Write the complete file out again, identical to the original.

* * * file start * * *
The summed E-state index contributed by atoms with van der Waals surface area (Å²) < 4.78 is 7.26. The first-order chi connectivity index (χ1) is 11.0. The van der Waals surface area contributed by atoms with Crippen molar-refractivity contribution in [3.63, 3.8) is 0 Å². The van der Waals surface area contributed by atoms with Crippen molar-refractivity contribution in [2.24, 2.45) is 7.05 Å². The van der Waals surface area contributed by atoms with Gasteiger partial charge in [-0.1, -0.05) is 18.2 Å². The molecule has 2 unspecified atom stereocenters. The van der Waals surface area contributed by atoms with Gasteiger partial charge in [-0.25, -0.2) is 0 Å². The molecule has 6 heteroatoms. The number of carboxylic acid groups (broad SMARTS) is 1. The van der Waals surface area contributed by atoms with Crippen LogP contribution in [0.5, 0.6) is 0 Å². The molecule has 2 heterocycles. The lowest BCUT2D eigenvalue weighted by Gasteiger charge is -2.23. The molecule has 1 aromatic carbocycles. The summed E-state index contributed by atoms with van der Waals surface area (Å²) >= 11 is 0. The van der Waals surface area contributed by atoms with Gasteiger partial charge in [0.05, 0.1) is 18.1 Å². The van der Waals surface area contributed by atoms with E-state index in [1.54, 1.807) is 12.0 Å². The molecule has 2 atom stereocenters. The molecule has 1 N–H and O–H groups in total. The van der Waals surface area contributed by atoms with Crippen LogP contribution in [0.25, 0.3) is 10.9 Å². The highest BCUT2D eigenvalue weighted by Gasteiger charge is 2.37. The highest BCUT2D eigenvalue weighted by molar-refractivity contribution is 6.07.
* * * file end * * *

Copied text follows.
The summed E-state index contributed by atoms with van der Waals surface area (Å²) < 4.78 is 7.26. The first-order chi connectivity index (χ1) is 11.0. The van der Waals surface area contributed by atoms with Crippen molar-refractivity contribution in [3.63, 3.8) is 0 Å². The van der Waals surface area contributed by atoms with Crippen molar-refractivity contribution in [2.24, 2.45) is 7.05 Å². The van der Waals surface area contributed by atoms with Gasteiger partial charge in [-0.1, -0.05) is 18.2 Å². The molecule has 2 unspecified atom stereocenters. The van der Waals surface area contributed by atoms with Gasteiger partial charge in [-0.25, -0.2) is 0 Å². The molecule has 6 heteroatoms. The number of carboxylic acid groups (broad SMARTS) is 1. The van der Waals surface area contributed by atoms with Crippen LogP contribution in [0.5, 0.6) is 0 Å². The molecule has 2 heterocycles. The lowest BCUT2D eigenvalue weighted by Gasteiger charge is -2.23. The molecule has 1 aromatic carbocycles. The summed E-state index contributed by atoms with van der Waals surface area (Å²) >= 11 is 0. The van der Waals surface area contributed by atoms with Gasteiger partial charge in [0.05, 0.1) is 18.1 Å². The van der Waals surface area contributed by atoms with E-state index in [1.54, 1.807) is 12.0 Å². The molecule has 2 atom stereocenters. The molecule has 1 N–H and O–H groups in total. The van der Waals surface area contributed by atoms with Crippen LogP contribution in [0.25, 0.3) is 10.9 Å². The highest BCUT2D eigenvalue weighted by Gasteiger charge is 2.37. The highest BCUT2D eigenvalue weighted by molar-refractivity contribution is 6.07.